Wednesday, July 16, 2008

What do awards mean to teen readers?

Okay, here's a question: do teen readers care if a book has won awards or not?

This came up in a comments discussion last week and I'm thinking the answer is no. I can never remember caring the slightest if a book won an award. I know the Caldecott and Newbery award winners are always easier to find in bookstores, but I don't know that I cared about that when I was a kid.(And now the Prinz winners are there too.) I know awards matter in terms of books that are ordered by stores and libraries and as far as placement on reading lists but will they make the average 15 year old pick up a book?


Beyond the big awards, there are tons of smaller ones, regional ones, genre ones, etc. Again, these matter in terms of ordering and assignment by adults (especially the regional ones I bet) but do teens care? I'm not saying that awards are unnecessary - I think it is nice to be recognized by your peers - but I wonder for teens in particular (who might be choosing their books without adult input) if an award that is chosen by adults would ever be the deciding factor in getting a book.

And in terms of sharing out thoughts on books here, should we care about mentioning awards? If our readers aren't looking for them - should we?

Thoughts, please........


Joe Cottonwood said...

When I was a teen, an award meant "approved by the establishment." Not a good thing.

Colleen said...

See, that's what I was thinking!

It also doesn't help that so many of the older Newbery winners are often assigned reading in elementary school and Junior high - alot of those books have not held up over time.

david elzey said...

Interesting... I'm up here in Vermont communing with kidlit writers and writers to be and the LAST thing any of us are thinking about is awards. We're busy fretting over point-of-view and writing realistic dialogue and debating the ideal length for creative non-fiction.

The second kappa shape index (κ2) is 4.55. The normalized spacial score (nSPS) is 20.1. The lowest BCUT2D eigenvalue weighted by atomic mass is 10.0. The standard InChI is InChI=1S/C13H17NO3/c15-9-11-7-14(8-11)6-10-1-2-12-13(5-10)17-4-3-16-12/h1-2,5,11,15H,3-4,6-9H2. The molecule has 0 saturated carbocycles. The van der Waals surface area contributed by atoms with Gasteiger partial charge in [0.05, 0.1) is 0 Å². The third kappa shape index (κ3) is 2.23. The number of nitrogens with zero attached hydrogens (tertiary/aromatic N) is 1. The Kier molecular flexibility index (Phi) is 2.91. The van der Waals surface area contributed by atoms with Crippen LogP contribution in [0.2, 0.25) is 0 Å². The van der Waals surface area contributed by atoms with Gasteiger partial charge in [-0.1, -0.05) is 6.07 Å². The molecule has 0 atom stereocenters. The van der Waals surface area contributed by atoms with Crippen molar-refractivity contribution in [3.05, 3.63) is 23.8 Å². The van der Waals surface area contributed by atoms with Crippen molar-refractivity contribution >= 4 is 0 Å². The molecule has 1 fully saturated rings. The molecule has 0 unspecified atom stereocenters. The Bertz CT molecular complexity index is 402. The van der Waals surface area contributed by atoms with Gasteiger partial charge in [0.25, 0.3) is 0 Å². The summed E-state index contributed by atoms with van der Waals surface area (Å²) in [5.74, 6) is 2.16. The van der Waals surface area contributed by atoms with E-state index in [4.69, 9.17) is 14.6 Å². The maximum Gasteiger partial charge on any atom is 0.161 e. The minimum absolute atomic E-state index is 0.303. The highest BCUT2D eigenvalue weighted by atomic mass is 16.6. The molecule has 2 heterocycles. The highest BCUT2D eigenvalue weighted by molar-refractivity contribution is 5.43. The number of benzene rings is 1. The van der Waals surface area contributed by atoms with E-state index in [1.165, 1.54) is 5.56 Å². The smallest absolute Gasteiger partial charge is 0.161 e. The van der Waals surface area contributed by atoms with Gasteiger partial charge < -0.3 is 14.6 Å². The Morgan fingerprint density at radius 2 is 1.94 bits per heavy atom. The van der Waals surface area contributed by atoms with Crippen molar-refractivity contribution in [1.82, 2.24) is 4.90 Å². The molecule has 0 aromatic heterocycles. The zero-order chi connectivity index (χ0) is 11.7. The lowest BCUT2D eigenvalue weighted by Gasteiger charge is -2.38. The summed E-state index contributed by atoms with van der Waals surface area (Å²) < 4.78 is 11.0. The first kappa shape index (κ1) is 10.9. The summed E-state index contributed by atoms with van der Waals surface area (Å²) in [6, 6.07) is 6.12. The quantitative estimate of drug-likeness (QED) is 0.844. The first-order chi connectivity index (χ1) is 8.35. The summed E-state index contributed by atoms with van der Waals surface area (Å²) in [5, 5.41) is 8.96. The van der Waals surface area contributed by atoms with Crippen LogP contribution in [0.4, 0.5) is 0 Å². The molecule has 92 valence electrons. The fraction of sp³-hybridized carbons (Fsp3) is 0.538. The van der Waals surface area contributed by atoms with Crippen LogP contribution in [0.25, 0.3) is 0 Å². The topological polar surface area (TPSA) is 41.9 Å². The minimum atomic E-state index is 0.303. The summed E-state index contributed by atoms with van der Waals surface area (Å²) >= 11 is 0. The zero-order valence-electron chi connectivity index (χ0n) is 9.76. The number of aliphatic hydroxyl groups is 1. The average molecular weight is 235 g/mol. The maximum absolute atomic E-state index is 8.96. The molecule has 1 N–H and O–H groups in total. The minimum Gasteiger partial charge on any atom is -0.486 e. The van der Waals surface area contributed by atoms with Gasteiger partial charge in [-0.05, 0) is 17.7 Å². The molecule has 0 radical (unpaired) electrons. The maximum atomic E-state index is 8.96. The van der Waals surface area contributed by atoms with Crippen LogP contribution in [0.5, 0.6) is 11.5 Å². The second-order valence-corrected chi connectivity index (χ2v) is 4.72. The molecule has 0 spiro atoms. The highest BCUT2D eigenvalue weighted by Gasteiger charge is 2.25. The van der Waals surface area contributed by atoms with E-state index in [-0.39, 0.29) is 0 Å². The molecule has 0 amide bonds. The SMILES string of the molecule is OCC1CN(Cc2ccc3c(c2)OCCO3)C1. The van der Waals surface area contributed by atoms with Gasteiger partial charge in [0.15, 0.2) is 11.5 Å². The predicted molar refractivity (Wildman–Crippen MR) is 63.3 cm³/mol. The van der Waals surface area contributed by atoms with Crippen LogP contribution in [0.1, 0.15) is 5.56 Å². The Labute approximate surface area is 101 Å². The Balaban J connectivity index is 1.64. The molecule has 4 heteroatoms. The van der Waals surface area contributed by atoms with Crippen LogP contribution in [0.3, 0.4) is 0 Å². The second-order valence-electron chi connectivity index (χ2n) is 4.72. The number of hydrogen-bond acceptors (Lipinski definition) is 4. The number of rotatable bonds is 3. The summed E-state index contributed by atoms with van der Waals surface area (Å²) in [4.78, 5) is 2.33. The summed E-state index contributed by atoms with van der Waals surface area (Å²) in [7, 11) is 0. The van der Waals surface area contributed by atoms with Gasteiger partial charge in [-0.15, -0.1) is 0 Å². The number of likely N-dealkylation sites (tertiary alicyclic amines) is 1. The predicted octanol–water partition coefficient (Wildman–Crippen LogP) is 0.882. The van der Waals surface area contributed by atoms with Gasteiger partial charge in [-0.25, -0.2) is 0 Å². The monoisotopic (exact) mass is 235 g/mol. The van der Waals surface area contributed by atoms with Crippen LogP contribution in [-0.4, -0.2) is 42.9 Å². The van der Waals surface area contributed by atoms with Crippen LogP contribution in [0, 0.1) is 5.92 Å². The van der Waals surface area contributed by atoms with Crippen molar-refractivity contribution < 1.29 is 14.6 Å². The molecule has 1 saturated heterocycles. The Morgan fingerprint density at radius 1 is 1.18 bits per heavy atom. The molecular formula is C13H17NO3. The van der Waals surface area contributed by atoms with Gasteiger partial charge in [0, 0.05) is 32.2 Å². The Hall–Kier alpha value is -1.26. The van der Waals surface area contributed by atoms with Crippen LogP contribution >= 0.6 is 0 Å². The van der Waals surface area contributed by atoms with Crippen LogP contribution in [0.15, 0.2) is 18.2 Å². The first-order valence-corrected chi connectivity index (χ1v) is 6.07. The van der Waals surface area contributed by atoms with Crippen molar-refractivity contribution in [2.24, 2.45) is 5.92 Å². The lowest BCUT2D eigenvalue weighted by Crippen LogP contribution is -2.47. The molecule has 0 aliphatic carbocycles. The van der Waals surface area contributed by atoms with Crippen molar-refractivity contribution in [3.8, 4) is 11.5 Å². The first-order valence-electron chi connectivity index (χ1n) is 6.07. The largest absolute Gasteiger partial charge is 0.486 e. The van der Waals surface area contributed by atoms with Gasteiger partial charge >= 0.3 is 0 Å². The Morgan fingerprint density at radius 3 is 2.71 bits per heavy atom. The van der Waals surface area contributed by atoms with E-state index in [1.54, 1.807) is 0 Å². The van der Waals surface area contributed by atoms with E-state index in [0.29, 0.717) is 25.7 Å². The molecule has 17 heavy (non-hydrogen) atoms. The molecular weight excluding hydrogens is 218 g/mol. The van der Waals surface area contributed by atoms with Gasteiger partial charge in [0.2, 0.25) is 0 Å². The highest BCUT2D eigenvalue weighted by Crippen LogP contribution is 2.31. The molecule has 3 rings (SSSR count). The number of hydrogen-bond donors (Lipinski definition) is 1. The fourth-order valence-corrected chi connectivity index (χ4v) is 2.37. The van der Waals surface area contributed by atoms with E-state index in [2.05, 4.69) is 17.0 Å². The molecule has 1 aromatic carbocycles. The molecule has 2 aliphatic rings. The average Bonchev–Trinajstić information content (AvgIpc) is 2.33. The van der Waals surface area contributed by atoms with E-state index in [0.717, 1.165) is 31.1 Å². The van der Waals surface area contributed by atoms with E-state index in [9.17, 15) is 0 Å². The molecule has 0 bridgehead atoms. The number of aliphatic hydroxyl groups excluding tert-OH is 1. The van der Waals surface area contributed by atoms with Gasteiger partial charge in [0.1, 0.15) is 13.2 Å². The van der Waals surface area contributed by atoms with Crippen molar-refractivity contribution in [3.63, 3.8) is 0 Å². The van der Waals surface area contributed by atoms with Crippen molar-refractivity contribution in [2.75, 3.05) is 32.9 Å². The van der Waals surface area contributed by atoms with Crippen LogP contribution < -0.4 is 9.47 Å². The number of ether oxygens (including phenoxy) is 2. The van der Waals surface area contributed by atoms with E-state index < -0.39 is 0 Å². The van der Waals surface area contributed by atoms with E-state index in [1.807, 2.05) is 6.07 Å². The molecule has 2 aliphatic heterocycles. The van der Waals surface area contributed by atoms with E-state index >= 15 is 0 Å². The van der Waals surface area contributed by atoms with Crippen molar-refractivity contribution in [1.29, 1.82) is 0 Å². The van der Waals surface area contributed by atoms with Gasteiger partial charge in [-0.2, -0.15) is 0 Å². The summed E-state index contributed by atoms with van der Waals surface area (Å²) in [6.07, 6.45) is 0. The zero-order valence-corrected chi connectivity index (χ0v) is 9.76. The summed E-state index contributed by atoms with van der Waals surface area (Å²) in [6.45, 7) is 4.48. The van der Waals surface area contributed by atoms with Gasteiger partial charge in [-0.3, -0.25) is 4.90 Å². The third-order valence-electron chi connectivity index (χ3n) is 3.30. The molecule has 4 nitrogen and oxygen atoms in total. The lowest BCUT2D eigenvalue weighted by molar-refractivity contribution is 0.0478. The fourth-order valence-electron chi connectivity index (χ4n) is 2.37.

I think teens are cynical about awards, and they're cynical long before they are ever teens. Have I mentioned the story where the middle grade boy was dragged in by his mother rejecting book after book that I put before him? I'd hand him a book, he'd glance at the front, flip to the back, then hand it back with a curt "nope." When pressed to explain why he was rejecting these books he said "If it's got a gold or silver thing on the front--" meaning an award medal "--or if i's got that Yearling horse on it, I know I won't like it."

Because kids are brand savvy they know that "that Yearling horse" is exactly the kind of book the teachers and librarians are always trying to pawn off onto them. These awards, as Joe implied, can act as a huge deterrent because they come to be equated with what some adult sees as "good."

As a writer, where an award can mean an increase in unit sales in the hundreds of thousands, and the possibility of remaining in print for the rest of your life, awards are great. For lazy parents, some teachers and librarians, awards are a tacit seal of approval, an easy shortcut toward finding the "good" among the dreck.

Until the ALA starts having high-profile stars from other media handing out Printz awards for books they so whole-heartedly believe in they'd tour on behalf of the author, I don't think teens give a damn.

Then again, American Born Chinese woke up a whole section of the kidlit population to the very notion that graphic novels can hold their own against more conventional literature. To that end there's an argument that awards work better for adults.

Which means that if publishers really want to sell to teens they need to stop putting (or printing onto the cover -- I hate that!) those award seals.

My two cents. And trust me, if I should ever be good enough to warrant a medal I'm going to fight like hell to never have it printed on the book.

Little Willow said...

Some people are naturally drawn to shiny objects, so an award or emblem on the cover of a book might attract their eye and the book title/jacket/summary may get their attention, but the value of said award (or bestselling status, or other such things) is in the eye of the beholder.